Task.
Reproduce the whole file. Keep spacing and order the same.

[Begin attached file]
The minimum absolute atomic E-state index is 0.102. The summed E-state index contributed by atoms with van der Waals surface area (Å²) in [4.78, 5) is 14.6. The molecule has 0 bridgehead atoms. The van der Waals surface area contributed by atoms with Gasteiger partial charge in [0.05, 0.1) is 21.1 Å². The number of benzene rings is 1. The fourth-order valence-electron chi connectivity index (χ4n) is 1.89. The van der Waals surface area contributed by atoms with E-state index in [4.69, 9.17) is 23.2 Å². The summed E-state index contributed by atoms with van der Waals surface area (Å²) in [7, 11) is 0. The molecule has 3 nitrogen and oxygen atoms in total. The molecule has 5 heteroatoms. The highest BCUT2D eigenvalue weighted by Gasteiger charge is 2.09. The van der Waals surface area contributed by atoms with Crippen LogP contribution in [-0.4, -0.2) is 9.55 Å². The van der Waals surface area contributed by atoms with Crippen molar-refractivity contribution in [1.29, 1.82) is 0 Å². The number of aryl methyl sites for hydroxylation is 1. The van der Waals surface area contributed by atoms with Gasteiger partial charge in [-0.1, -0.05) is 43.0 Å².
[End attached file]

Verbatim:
The minimum absolute atomic E-state index is 0.102. The summed E-state index contributed by atoms with van der Waals surface area (Å²) in [4.78, 5) is 14.6. The molecule has 0 bridgehead atoms. The van der Waals surface area contributed by atoms with Gasteiger partial charge in [0.05, 0.1) is 21.1 Å². The number of benzene rings is 1. The fourth-order valence-electron chi connectivity index (χ4n) is 1.89. The van der Waals surface area contributed by atoms with E-state index in [4.69, 9.17) is 23.2 Å². The summed E-state index contributed by atoms with van der Waals surface area (Å²) in [7, 11) is 0. The molecule has 3 nitrogen and oxygen atoms in total. The molecule has 5 heteroatoms. The highest BCUT2D eigenvalue weighted by Gasteiger charge is 2.09. The van der Waals surface area contributed by atoms with Crippen LogP contribution in [-0.4, -0.2) is 9.55 Å². The van der Waals surface area contributed by atoms with Crippen molar-refractivity contribution in [1.29, 1.82) is 0 Å². The number of aryl methyl sites for hydroxylation is 1. The van der Waals surface area contributed by atoms with Gasteiger partial charge in [-0.1, -0.05) is 43.0 Å².